Recent college graduate Annie (Scarlett Johansson) approaches childcare in Manhattan with the anthropological zeal of Margaret Mead in Samoa in “The Nanny Diaries,” a new adaptation of the chick-lit best-seller. From her “field notes” narration to fantasies of dioramas in the Museum of Natural History devoted to “The Upper West Side Mom,” it’s the only way this working-class Jersey girl can begin to understand a world where a woman can say, with a straight face, “Even though I don’t have a job, I just don’t have enough time to myself.”
That woman is Mrs. X (Laura Linney), and she’s a real piece of work. Married to a wealthy Wall Street type (Paul Giamatti), Mrs. X devotes herself to charity and “me time,” leaving almost all interaction with her pre-school son Grayer (Nicholas Art) to Annie. While the kid has a history of being hostile with nannies over this sort of treatment — Mrs. X forbids naps because “I prefer him tired when I get home” — Annie wins him over with a combination of TLC and the forbidden pleasures of peanut butter and jelly straight from the jar.
But, in best “Devil Wears Prada” fashion, Annie gets swept up into a social atmosphere not her own, working for a woman who is totally exploiting her. Will she lose the friendship of her clear-headed pal Lynette (Alicia Keys)? Does the man she calls “Harvard Hottie” (Chris Evans) really want a relationship or is he just slumming? And what will her mother (Broadway legend Donna Murphy) say when she discovers that, after she’s slaved for years as a nurse to put her daughter through college, Annie is throwing away her business education to clean up after some rich lady’s kid?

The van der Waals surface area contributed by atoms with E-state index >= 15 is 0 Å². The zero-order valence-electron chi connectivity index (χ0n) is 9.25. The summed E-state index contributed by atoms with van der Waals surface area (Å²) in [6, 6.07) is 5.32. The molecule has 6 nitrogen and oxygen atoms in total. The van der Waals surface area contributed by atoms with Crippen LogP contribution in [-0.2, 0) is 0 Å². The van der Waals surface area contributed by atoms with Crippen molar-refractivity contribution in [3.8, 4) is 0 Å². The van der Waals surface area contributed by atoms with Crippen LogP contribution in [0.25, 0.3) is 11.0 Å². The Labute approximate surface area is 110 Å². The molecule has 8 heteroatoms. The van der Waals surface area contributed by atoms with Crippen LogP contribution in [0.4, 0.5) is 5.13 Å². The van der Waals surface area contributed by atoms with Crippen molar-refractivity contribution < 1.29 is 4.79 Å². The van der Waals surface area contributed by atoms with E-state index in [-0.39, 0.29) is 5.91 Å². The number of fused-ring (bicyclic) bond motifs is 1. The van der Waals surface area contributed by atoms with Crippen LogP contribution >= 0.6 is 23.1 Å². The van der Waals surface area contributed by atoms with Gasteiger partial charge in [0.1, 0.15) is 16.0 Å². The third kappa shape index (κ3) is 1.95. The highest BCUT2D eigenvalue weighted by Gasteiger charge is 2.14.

It’s a pity that the answers to these and other questions aren’t more interesting, frankly, because directors Shari Springer Berman and Robert Pulcini made their feature directing debut with “American Splendor,” one of the best movies made in this country in the last five years. And while “Nanny Diaries” doesn’t represent a horrible sophomore slump, it’s certainly a letdown by comparison. The whole anthropology shtick is cute but wears thin, particularly since “Mean Girls” did almost the same thing. (In the latter film, narrator Lindsay Lohan describes high school like a zoologist studying animals in the wild.)
Linney steals the show as a brittle social X-ray — a quick moment where she guiltily allows herself to eat one canapé at a cocktail party tells you everything you need to know about this woman’s life — but the movie can’t resist having her learn something at the end, and it just feels like a safe, boring Hollywood cheat. At least Giamatti, who deserved an Oscar for his work in “Splendor” and didn’t even get nominated, both fully inhabits his type-A rotter and is spared the indignity of having to reform.
“The Nanny Diaries” does at least remain light on its feet, and cinematographer Terry Stacey joins the ranks of those filmmakers with a gift for making New York City look absolutely magical. Here’s hoping that the very talented Springer and Pulcini get a crack at a script that’s worthy of their talents for their third time at bat.